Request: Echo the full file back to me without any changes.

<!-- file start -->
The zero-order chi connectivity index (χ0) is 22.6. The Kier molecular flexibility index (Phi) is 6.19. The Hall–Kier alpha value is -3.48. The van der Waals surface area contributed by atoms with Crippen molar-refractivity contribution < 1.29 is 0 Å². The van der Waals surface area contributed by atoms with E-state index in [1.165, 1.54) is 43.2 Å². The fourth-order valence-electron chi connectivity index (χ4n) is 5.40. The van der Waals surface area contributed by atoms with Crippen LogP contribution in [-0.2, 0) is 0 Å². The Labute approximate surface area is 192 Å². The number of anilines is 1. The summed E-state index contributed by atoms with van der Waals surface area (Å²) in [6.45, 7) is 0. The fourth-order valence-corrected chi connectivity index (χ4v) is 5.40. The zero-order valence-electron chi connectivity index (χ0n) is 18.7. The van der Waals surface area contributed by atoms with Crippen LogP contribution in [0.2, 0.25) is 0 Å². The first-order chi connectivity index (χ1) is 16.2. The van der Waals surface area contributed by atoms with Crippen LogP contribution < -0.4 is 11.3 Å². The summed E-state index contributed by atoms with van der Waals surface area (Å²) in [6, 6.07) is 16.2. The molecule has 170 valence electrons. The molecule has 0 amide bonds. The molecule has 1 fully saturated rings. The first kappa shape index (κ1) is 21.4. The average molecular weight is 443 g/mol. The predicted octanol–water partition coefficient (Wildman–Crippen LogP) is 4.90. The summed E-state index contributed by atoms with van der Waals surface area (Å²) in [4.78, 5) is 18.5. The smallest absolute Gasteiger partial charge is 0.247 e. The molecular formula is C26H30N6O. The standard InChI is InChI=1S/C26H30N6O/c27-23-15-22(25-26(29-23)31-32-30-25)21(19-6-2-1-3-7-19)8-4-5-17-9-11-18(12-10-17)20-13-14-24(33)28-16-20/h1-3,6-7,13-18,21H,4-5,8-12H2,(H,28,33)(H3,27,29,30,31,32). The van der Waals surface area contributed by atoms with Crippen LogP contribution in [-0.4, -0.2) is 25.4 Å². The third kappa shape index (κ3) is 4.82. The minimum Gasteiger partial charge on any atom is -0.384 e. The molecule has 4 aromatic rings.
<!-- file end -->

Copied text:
The zero-order chi connectivity index (χ0) is 22.6. The Kier molecular flexibility index (Phi) is 6.19. The Hall–Kier alpha value is -3.48. The van der Waals surface area contributed by atoms with Crippen molar-refractivity contribution < 1.29 is 0 Å². The van der Waals surface area contributed by atoms with E-state index in [1.165, 1.54) is 43.2 Å². The fourth-order valence-electron chi connectivity index (χ4n) is 5.40. The van der Waals surface area contributed by atoms with Crippen LogP contribution in [-0.2, 0) is 0 Å². The Labute approximate surface area is 192 Å². The number of anilines is 1. The summed E-state index contributed by atoms with van der Waals surface area (Å²) in [6.45, 7) is 0. The fourth-order valence-corrected chi connectivity index (χ4v) is 5.40. The zero-order valence-electron chi connectivity index (χ0n) is 18.7. The van der Waals surface area contributed by atoms with Crippen LogP contribution in [0.2, 0.25) is 0 Å². The first-order chi connectivity index (χ1) is 16.2. The van der Waals surface area contributed by atoms with Crippen LogP contribution < -0.4 is 11.3 Å². The summed E-state index contributed by atoms with van der Waals surface area (Å²) in [6, 6.07) is 16.2. The molecule has 170 valence electrons. The molecule has 0 amide bonds. The molecule has 1 fully saturated rings. The first kappa shape index (κ1) is 21.4. The average molecular weight is 443 g/mol. The predicted octanol–water partition coefficient (Wildman–Crippen LogP) is 4.90. The summed E-state index contributed by atoms with van der Waals surface area (Å²) in [4.78, 5) is 18.5. The smallest absolute Gasteiger partial charge is 0.247 e. The molecular formula is C26H30N6O. The standard InChI is InChI=1S/C26H30N6O/c27-23-15-22(25-26(29-23)31-32-30-25)21(19-6-2-1-3-7-19)8-4-5-17-9-11-18(12-10-17)20-13-14-24(33)28-16-20/h1-3,6-7,13-18,21H,4-5,8-12H2,(H,28,33)(H3,27,29,30,31,32). The van der Waals surface area contributed by atoms with Crippen LogP contribution in [-0.4, -0.2) is 25.4 Å². The third kappa shape index (κ3) is 4.82. The minimum Gasteiger partial charge on any atom is -0.384 e. The molecule has 4 aromatic rings.